Civilian John Cathcart (aged 52) of Pearse’s Square, Youghal (Pearse’s Square)
Date of incident: 25 March 1921 (killed as suspected spy by IRA)
Sources: CE, 24 May 1920, 26, 29 March 1921; CC, 26 March 1921; FJ, 28 March 1921; CWN, 2 April 1921; II, 5 July 1921; Military Inquests, WO 35/147B/8 (TNA); Register of Compensation Commission (Ireland) Cases of Private Persons (CO 905/15, TNA); Borgonovo (2007), 173, 179; Ó Ruairc (2016), 120.
Note: Cathcart was managing director of Paisley and Co., Ltd. He had been identified as the head of ‘a ring of spies called Anti-Sinn Féin’ by the headquarters staff of the Cork No. 1 Brigade, which issued an order to Volunteer Paddy O’Reilly of the Youghal Battalion to shoot Cathcart as the ringleader and to tell two of Cathcart’s associates to leave the country. Armed IRA men went to his residence on Pearse’s Square in Youghal on 25 March 1921, which was both Good Friday and Lady Day, forcibly entered it, and shot him several times at close range (four gunshot wounds in the back). Near the body they left an envelope with the words: ‘Convicted spy.—Spies and informers, beware.—I.R.A.’ That Cathcart was helping the British seems likely: ‘A few hours later [i.e., after the killing], Auxiliary cadets hung a board inscribed with the word “Revenge” on a tree in his garden to warn locals to expect reprisals for Cath[c]art’s killing. A body of police dressed in mufti subsequently marched in his funeral procession. Both these acts indicate a police connection to Cath[c]art, which adds to suspicion that he was in fact a civilian spy.’ See Borgonovo (2007), 173.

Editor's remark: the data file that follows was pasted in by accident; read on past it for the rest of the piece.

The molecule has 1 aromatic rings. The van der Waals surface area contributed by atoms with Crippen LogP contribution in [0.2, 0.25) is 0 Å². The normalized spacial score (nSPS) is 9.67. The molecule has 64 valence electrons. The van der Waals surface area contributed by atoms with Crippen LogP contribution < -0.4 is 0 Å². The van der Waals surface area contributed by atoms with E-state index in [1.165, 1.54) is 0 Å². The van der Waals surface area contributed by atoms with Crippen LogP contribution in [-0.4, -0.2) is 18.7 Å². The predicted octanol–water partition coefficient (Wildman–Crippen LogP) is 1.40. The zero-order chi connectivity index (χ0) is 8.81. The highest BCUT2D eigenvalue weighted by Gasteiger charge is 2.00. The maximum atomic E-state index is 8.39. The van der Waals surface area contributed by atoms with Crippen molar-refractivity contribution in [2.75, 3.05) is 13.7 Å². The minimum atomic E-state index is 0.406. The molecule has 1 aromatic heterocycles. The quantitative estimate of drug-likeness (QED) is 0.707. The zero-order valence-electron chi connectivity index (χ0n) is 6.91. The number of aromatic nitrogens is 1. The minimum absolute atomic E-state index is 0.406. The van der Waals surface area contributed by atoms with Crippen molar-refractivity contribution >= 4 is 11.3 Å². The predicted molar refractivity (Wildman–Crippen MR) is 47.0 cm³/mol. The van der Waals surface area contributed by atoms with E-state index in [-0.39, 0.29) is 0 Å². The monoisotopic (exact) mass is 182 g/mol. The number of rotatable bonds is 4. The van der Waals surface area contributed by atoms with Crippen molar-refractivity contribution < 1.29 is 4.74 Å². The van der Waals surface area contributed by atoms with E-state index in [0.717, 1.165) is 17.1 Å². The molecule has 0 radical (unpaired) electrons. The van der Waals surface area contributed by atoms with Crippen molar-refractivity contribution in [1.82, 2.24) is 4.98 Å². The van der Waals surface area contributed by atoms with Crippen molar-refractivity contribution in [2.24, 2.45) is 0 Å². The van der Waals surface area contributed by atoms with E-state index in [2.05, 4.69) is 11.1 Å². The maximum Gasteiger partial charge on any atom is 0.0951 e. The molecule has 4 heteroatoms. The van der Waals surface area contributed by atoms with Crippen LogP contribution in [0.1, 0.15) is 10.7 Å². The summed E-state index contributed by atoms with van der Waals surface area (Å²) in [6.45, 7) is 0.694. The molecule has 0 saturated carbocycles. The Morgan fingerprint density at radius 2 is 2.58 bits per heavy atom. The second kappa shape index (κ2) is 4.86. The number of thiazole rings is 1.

Originally from Glasgow and then County Tyrone, Cathcart was a Methodist; he had recently lost his wife and left behind three young children and an elderly mother (aged about 75). His funeral procession on Easter Sunday, 27 March 1921, ‘was joined in by a large and representative gathering of the general public and all creeds and classes, including Catholic and Protestant clergymen, professional and business men, etc. . . .’ His killing was ‘strongly condemned’ by priests at all the Masses in Youghal on Easter Sunday. See CE, 29 March 1921. The Recorder of Cork awarded £8,500 in July 1921 to ‘the representatives’ of the victim John Cathcart. This sum included £2,500 for each of his three orphaned children and another £1,000 for his elderly mother. See II, 5 July 1921. Cathcart’s wife, Harriett Elizabeth Cathcart, had died prematurely at 1 Devonshire Square in Youghal on 22 May 1920, ‘deeply regretted by her husband and children’, but, it was said in her death notice, ‘With Christ, which is far better’. See CE, 24 May 1920. The name of John Cathcart appears in the Compensation Commission Register under 25 March 1921, with the notation that British liability was accepted, and with a note that £8,500 in compensation was awarded. See Register of Compensation Commission (Ireland) Cases of Private Persons (CO 905/15, TNA).